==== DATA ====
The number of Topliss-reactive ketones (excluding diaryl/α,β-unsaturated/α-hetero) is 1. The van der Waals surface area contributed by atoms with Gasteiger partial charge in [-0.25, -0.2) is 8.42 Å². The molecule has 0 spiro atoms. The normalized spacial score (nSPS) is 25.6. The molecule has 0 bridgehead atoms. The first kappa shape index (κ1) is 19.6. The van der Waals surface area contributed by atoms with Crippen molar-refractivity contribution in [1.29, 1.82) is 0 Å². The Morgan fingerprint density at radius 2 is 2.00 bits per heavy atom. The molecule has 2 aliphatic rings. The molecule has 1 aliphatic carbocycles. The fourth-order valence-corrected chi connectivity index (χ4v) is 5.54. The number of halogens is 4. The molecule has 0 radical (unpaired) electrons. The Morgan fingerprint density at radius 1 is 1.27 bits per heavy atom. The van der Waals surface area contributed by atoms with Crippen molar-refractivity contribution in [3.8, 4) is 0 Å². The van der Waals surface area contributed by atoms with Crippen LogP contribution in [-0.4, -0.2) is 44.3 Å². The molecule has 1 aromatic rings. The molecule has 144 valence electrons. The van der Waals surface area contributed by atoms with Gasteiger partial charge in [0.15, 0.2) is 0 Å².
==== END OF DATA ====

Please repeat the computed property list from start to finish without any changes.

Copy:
The number of Topliss-reactive ketones (excluding diaryl/α,β-unsaturated/α-hetero) is 1. The van der Waals surface area contributed by atoms with Gasteiger partial charge in [-0.25, -0.2) is 8.42 Å². The molecule has 0 spiro atoms. The normalized spacial score (nSPS) is 25.6. The molecule has 0 bridgehead atoms. The first kappa shape index (κ1) is 19.6. The van der Waals surface area contributed by atoms with Crippen molar-refractivity contribution in [1.29, 1.82) is 0 Å². The Morgan fingerprint density at radius 2 is 2.00 bits per heavy atom. The molecule has 2 aliphatic rings. The molecule has 1 aliphatic carbocycles. The fourth-order valence-corrected chi connectivity index (χ4v) is 5.54. The number of halogens is 4. The molecule has 0 radical (unpaired) electrons. The Morgan fingerprint density at radius 1 is 1.27 bits per heavy atom. The van der Waals surface area contributed by atoms with Crippen molar-refractivity contribution in [3.8, 4) is 0 Å². The van der Waals surface area contributed by atoms with Crippen LogP contribution in [-0.4, -0.2) is 44.3 Å². The molecule has 1 aromatic rings. The molecule has 144 valence electrons. The van der Waals surface area contributed by atoms with Gasteiger partial charge in [0.15, 0.2) is 0 Å².